This sixth volume, following the definitive live recording of "Astigmatic" in volume five, presents a work regarded as Komeda's "classic" -- which one can only hope is the reason that an entire CD is devoted to it, though it is only 19 minutes long! The five etudes -- actually an introduction and four etudes -- were composed in 1962 as a work for the Jazz Jamboree Festival during the same year. Its premiere, however, was at the Warsaw Philharmonic. This recording was actually recorded not in Poland, but in America for Metronome; there wasn't a Polish label that would take it. It is important to note that the composition was written independently of choreography, which was added later by Jerzy Gruca. The band is comprised of Komeda on piano, Michael Urbaniak on tenor, Wanda Warska on wordless vocals, Eje Thelin on trombone, Zbigniew Namyslowski on alto, Roman "Gucio" Dylag on bass, and Rune Carlson on drums. It's hard to conceive this is a ballet, since it is a suite in the purest, Ellingtonian jazz manner, even as it reminds one of the more extended Miles/Gil Evans collaborations. Dynamics, tempo, timbre, pitch, and rhythmic intensity are the keys here as they combine with a modalism that would be evoked everywhere a year or so later as "third stream." The introduction is a dramatic theme, stated slowly and prominently, giving all the colors in the spectrum and introducing the kind of texture the etudes themselves evoke. In the first etude, there is the trombone and alto line echoed by the tenor in a lilting though piercing tone. Movement is delineated not by time, but by space. The second quotes Miles' "So What" and "All Blues" in depth, by enveloping them in the harmonic architecture of the movement. The third echoes Komeda's classical roots with Warska's wordless, haunting singing, an overall tight construction, and themes and their variations forming a whole. And, finally, the traces of Ellington return in the final etude, where Urbaniak sounds as if Ben Webster was his mentor in the way he plays a ballad. Komeda's playing is all large yet spare chords, and the rhythm section shimmers through all the piece's tempo and key changes (six in just under four minutes). In sum, "Ballet Etudes" is a major work in jazz, as groundbreaking and inimitable as the work of Komeda's mentors, yet bearing a signature that was distinctly his own. It is a shame and a crime that this work has not become a part of the Jazz at Lincoln Center Orchestra's repertoire. But that wouldn't be American, would it? A classic even if the CD's a ripoff.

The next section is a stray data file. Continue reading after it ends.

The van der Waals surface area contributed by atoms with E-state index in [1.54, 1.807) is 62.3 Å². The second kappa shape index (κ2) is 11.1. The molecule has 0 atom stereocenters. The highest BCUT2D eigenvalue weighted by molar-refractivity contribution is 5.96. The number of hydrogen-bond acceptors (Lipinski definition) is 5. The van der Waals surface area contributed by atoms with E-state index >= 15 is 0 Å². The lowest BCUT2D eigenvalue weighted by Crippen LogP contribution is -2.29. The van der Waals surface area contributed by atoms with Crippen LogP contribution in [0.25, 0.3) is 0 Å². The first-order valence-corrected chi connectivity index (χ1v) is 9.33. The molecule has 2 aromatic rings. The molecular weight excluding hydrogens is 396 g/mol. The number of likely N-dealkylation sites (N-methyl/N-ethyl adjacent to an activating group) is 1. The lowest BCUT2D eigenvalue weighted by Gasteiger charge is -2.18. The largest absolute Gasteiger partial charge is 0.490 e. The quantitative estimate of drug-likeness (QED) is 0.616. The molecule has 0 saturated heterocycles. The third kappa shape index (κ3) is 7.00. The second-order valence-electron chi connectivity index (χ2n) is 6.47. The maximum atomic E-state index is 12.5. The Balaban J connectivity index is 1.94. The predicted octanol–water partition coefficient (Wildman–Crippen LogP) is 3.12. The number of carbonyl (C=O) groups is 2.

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AllMusic Review by Thom Jurek